The steps the Scottish Government must take to tackle climate crisis

Croppolluting cars

Ministers must step up their actions to tackle runaway global warming

26th August 2019 by Yasmin Hackett 0 Comments

Fossil fuel vehicles must be banned from city centres by 2030 if climate change goals are to be met, according to campaigners.

The recommendation is one of 12 presented to the Scottish Government by the Climate Emergency Response Group (CERG), which is urging ministers to step up their actions to tackle runaway global warming.

Other proposals include enhancing building standards to ensure new homes have a zero-carbon impact and investing more in renewable energy projects to end the reliance on fossil fuels.

The group warns that these steps must be taken in the coming months to avoid global temperatures rising by more than 1.5C, which would be a “disaster for people and nature around the world”.

Further recommendations from the group include offering public guidance on sustainable, climate-friendly diets, investing £100 million in modernising the county’s agricultural sector, and initiating four new Green City Deals.

According to CERG, these steps would not only help tackle the climate emergency but also make Scotland a better place to live and work.

Claire Mack, chief executive of Scottish Renewables, said: “We are already witnessing the effects of climate change, and now is the moment when we must accelerate our response if we are to avoid the worst effects and secure the many social and economic benefits of moving to a climate neutral economy.  

“This is the time for us all to support strong changes to policy and programmes in response to the climate emergency, and this report sets out our initial recommendations for the Scottish Government’s leadership role.”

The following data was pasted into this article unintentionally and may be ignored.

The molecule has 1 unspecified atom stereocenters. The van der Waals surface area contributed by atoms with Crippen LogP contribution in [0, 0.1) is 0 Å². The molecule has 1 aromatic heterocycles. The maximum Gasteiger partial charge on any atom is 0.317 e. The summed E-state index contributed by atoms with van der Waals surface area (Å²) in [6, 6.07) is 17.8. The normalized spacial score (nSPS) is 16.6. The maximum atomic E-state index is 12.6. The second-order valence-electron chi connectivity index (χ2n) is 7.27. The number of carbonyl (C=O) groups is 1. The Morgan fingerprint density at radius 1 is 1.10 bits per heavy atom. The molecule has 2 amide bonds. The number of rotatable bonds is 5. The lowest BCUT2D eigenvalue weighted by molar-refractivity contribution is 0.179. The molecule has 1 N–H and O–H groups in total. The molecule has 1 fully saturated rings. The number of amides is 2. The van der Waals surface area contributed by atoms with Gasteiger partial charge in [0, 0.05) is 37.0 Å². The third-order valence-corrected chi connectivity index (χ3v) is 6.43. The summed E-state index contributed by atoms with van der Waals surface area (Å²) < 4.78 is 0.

Sustrans, the sustainable transport charity, is another of the 19 groups which make up CERG. Its urbanism director Daisy Narayanan said adopting low carbon lifestyles would support a more prosperous society.

“Transformations to make our cities more liveable, warm homes for all, low carbon diets and support to help farmers meet these new demands – these policies must be the next steps in a just transition to an economically successful and climate-friendly Scotland,” she added.

The Scottish Government said it was committed to ending Scotland’s contribution to climate change within a generation.

A spokesman said: “As part of our response to the global climate emergency, we are putting climate change at the heart of our Programme for Government and will be announcing details of this shortly.

"We continue to look across our whole range of responsibilities to make sure we continue with the policies that are working and identify areas where we can go further, faster.

"We will meanwhile update our Climate Change Plan within six months of the Climate Change Bill receiving Royal Assent, ensuring our longer-term actions match our ambitions.”